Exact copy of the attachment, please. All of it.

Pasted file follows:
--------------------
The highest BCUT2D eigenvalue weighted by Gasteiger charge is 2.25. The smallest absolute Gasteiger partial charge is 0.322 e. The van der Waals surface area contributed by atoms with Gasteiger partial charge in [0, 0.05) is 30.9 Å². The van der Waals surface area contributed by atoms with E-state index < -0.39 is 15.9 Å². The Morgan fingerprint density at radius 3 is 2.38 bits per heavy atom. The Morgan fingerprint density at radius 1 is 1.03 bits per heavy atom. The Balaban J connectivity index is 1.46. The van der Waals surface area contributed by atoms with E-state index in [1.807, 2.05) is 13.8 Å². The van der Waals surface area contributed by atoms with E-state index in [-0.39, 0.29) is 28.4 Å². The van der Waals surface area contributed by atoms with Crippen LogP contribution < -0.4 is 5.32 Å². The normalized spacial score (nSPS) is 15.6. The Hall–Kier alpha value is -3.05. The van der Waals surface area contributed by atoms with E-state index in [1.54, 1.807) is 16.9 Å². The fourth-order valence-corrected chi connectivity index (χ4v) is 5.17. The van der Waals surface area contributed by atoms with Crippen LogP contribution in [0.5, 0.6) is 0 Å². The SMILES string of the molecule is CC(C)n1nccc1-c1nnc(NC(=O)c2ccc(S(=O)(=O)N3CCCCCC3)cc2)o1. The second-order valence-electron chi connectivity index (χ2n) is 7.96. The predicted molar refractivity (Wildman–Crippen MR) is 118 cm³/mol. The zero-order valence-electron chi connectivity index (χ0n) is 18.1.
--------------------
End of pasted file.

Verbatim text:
The highest BCUT2D eigenvalue weighted by Gasteiger charge is 2.25. The smallest absolute Gasteiger partial charge is 0.322 e. The van der Waals surface area contributed by atoms with Gasteiger partial charge in [0, 0.05) is 30.9 Å². The van der Waals surface area contributed by atoms with E-state index < -0.39 is 15.9 Å². The Morgan fingerprint density at radius 3 is 2.38 bits per heavy atom. The Morgan fingerprint density at radius 1 is 1.03 bits per heavy atom. The Balaban J connectivity index is 1.46. The van der Waals surface area contributed by atoms with E-state index in [1.807, 2.05) is 13.8 Å². The van der Waals surface area contributed by atoms with E-state index in [-0.39, 0.29) is 28.4 Å². The van der Waals surface area contributed by atoms with Crippen LogP contribution < -0.4 is 5.32 Å². The normalized spacial score (nSPS) is 15.6. The Hall–Kier alpha value is -3.05. The van der Waals surface area contributed by atoms with E-state index in [1.54, 1.807) is 16.9 Å². The fourth-order valence-corrected chi connectivity index (χ4v) is 5.17. The van der Waals surface area contributed by atoms with Crippen LogP contribution in [0.5, 0.6) is 0 Å². The SMILES string of the molecule is CC(C)n1nccc1-c1nnc(NC(=O)c2ccc(S(=O)(=O)N3CCCCCC3)cc2)o1. The second-order valence-electron chi connectivity index (χ2n) is 7.96. The predicted molar refractivity (Wildman–Crippen MR) is 118 cm³/mol. The zero-order valence-electron chi connectivity index (χ0n) is 18.1.